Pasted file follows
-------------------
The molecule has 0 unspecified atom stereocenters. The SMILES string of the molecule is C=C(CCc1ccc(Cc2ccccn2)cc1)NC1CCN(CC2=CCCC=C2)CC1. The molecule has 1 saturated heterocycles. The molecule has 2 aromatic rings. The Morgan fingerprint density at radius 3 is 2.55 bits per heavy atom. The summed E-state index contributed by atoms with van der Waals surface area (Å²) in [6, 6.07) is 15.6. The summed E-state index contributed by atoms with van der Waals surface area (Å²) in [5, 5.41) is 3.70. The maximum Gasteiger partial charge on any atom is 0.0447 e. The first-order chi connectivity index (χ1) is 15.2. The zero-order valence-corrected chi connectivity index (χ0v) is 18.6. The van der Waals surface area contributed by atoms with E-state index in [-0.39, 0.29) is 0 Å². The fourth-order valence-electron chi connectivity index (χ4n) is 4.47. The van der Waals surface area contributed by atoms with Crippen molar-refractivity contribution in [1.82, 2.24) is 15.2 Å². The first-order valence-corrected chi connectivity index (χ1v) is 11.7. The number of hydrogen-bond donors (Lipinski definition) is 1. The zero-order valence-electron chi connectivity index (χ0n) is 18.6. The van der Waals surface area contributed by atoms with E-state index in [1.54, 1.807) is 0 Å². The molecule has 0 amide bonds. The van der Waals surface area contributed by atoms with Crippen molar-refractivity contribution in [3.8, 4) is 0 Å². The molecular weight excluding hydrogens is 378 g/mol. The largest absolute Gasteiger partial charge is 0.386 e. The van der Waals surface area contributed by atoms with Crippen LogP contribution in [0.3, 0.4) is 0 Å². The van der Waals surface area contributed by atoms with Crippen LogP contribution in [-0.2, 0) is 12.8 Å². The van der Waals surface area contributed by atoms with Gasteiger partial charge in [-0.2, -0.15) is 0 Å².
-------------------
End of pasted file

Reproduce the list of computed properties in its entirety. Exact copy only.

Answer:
The molecule has 0 unspecified atom stereocenters. The SMILES string of the molecule is C=C(CCc1ccc(Cc2ccccn2)cc1)NC1CCN(CC2=CCCC=C2)CC1. The molecule has 1 saturated heterocycles. The molecule has 2 aromatic rings. The Morgan fingerprint density at radius 3 is 2.55 bits per heavy atom. The summed E-state index contributed by atoms with van der Waals surface area (Å²) in [6, 6.07) is 15.6. The summed E-state index contributed by atoms with van der Waals surface area (Å²) in [5, 5.41) is 3.70. The maximum Gasteiger partial charge on any atom is 0.0447 e. The first-order chi connectivity index (χ1) is 15.2. The zero-order valence-corrected chi connectivity index (χ0v) is 18.6. The van der Waals surface area contributed by atoms with E-state index in [-0.39, 0.29) is 0 Å². The fourth-order valence-electron chi connectivity index (χ4n) is 4.47. The van der Waals surface area contributed by atoms with Crippen molar-refractivity contribution in [1.82, 2.24) is 15.2 Å². The first-order valence-corrected chi connectivity index (χ1v) is 11.7. The number of hydrogen-bond donors (Lipinski definition) is 1. The zero-order valence-electron chi connectivity index (χ0n) is 18.6. The van der Waals surface area contributed by atoms with E-state index in [1.54, 1.807) is 0 Å². The molecule has 0 amide bonds. The van der Waals surface area contributed by atoms with Crippen molar-refractivity contribution in [3.8, 4) is 0 Å². The molecular weight excluding hydrogens is 378 g/mol. The largest absolute Gasteiger partial charge is 0.386 e. The van der Waals surface area contributed by atoms with Crippen LogP contribution in [0.3, 0.4) is 0 Å². The van der Waals surface area contributed by atoms with Crippen LogP contribution in [-0.2, 0) is 12.8 Å². The van der Waals surface area contributed by atoms with Gasteiger partial charge in [-0.2, -0.15) is 0 Å².